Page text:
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Are Skincare Products Unisex? Is it okay to use them?

A stroll down the skincare aisle of any given grocery store, pharmacy, or beauty store is likely to look the same.

90% of the shelves are filled with colorful, scented, and varied products until you get to the other 10% of musty-scented 3-in-one moisturizers and cleansers, all packaged in gunmetal gray bottles with the words “FOR MEN” on the front.

Men still experience issues and variations with their skin but have not experienced the rigorous marketing and education around skincare that women have.

Not only that, but their options at the store are also extremely limited.

This has many men wondering if they can even use a “woman’s” skincare product to fix their problems or reaching straight for their wife or girlfriend’s products instead.

The emergence of this 10% product share is relatively new, but the idea of having specifically gender-targeted products is not.

Generation X, along with the clean beauty revolution, have brought products marketed as gender-neutral or unisex to beauty and skincare shelves.

But it begs the question – are skincare products “gendered” only on the surface of a package or do the formulas differ?

The Difference between Men’s and Women’s Skin

There’s also a lot of overlap between men and women in their ideal skin goals; they want their skin to be smooth, healthy, and young-looking for as long as possible.

However, dermatologists have concluded that yes, there is a difference between men’s and women’s skin, so the route to achieving these skincare goals will differ slightly.

The first and most obvious difference between a man and a woman’s skin is the amount and thickness of facial hair.

The presence of more facial hair means that men also have more sebum, or oil, on their skin.

This helps to explain why men and young boys are more likely to have acne than women their age.

A man’s decision to shave vs. grow out their facial hair also plays a massive role in his skin condition.

Though men tend to have more oily skin, shaving frequently may dry the skin out, especially when using shaving cream.

Men are also more prone to having ingrown hairs on their faces.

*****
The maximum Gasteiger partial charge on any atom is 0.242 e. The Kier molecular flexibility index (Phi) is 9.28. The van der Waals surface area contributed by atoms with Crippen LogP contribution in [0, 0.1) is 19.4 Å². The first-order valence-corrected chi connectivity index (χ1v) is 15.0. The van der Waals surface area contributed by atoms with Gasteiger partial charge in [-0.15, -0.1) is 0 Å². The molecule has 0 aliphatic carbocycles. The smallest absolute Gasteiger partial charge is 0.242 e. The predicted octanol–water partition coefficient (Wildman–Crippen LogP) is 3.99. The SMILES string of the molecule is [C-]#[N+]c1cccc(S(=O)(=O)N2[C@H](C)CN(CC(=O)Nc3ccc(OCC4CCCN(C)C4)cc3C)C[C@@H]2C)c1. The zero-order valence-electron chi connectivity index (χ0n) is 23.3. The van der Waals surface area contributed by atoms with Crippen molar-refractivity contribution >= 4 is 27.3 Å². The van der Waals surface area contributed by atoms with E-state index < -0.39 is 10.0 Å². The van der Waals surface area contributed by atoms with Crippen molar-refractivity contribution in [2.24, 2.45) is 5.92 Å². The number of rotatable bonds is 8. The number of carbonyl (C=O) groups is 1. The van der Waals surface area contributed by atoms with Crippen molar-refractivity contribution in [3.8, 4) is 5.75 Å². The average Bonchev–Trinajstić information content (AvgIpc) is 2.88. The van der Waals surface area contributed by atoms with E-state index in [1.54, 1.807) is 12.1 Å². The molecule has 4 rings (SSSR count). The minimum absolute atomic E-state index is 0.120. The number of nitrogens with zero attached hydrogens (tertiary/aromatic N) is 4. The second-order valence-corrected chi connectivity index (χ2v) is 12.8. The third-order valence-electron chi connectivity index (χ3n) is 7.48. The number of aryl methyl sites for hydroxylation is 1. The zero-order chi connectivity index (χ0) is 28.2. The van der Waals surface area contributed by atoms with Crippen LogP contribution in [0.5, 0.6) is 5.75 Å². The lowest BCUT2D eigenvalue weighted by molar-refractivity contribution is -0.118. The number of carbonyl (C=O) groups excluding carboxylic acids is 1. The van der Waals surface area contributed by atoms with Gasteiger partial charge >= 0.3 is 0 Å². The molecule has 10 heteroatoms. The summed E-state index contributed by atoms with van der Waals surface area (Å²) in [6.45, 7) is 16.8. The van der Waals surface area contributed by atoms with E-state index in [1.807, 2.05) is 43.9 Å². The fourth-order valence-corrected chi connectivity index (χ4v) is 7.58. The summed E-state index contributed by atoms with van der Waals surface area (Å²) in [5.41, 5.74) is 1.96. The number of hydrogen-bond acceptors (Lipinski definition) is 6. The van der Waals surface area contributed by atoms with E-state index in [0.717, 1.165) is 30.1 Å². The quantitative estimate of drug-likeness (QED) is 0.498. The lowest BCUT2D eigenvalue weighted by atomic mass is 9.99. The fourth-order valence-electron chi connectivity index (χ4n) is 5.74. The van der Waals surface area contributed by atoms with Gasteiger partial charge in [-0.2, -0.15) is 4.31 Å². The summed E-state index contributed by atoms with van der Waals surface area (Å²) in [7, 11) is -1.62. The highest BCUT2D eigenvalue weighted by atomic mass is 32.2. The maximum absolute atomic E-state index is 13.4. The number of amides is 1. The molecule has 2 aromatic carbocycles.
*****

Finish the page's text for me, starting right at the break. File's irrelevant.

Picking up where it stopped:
Alleviating this may add a step to their skincare routines that women typically don’t have.

Men who experience dryness after shaving should reach for a moisturizer or after-shave balm to lock in moisture and soothe any irritation.

Beard sporting men often say that “with a great beard comes great responsibility“, which can be very true.

Beards can lock in sweat, dirt, and residue from beard oils and food, causing acne.

Part of the responsibility of keeping a beard healthy is making sure the skin underneath it is healthy, clean, and moisturized.

Men’s skin also differs on a hormonal level.

Due to the production of androgens (i.e. testosterone), a man’s skin is about 25 percent thicker than that of a woman’s.

Thicker skin also means more collagen, a key player in keeping the skin firm and smooth.

Both men and women lose collagen at the same rate throughout most of their lives until menopause when the skin starts to thin more rapidly.

Thinning skin is a huge determinant of signs of age in the skin, including wrinkles and sagging, so men may start reaching for stronger anti-aging products later in life than women.

All in all, men and women’s skin does differ, but it’s also similar in many ways, especially with the things we want to avoid.

Most skincare products contain many of the same ingredients, just in different doses, and wrapped up in different packaging.

Whichever product you choose to try is up to you, but the main driver should be to address what exactly you want that product to solve rather than which packaging appeals to your eyes.

Skincare – It’s Not just a Woman’s Game

Sure, skincare products may be new to the grocery store aisles, but they’re not new to men.

Men have been using skincare just as long as women!

The ancient Egyptians had some skincare secrets of their own.

Men have used scented oils and ointments as far back as 10,000 BC.

Oils and creams were used to protect against the sun and dry desert heat as well as to mask odors.

Some ancient Egyptian artworks even depict men wearing decorative makeup.

For as long as history can recall, humans have always wanted a well-groomed, healthy partner that stands apart from the rest, and it’s no different today.

Skincare is not just a woman’s game, and it never has been, so self-care shouldn’t be stigmatized as such.

Can Skincare Products be Shared?

Using a product that skews as masculine or feminine won’t hurt you either, no matter which gender you identify with.

Like any smart shopper, you should get to know what your skin type and needs are and read the label before trying out any product.

You may find that a men’s product works best for you or you prefer the scent of a woman’s product.

Either way, it’s your call to make!

Unisex skincare is likely to become the new norm.

Many brands are doing away with rose gold packaging for “women’s products” and dark blue bottles for men, but you don’t need to reach for a product specifically noted “unisex” either.

The clean beauty industry is ushering in a new standard for product packaging and ingredients.

The “no nonsense” approach to skincare often brings simple, neutral-colored packaging that tells you exactly what you’re going to get from using it.

Is it for men, women, or specifically unisex?

Who cares – it works for everyone.

Whether you’re looking to break some gender stereotypes, find a product you can share with a partner, or are on the hunt for a no-nonsense skincare product that is proven to work for all skin types, here’s a list of products that help tackle the big skincare issues for both sexes.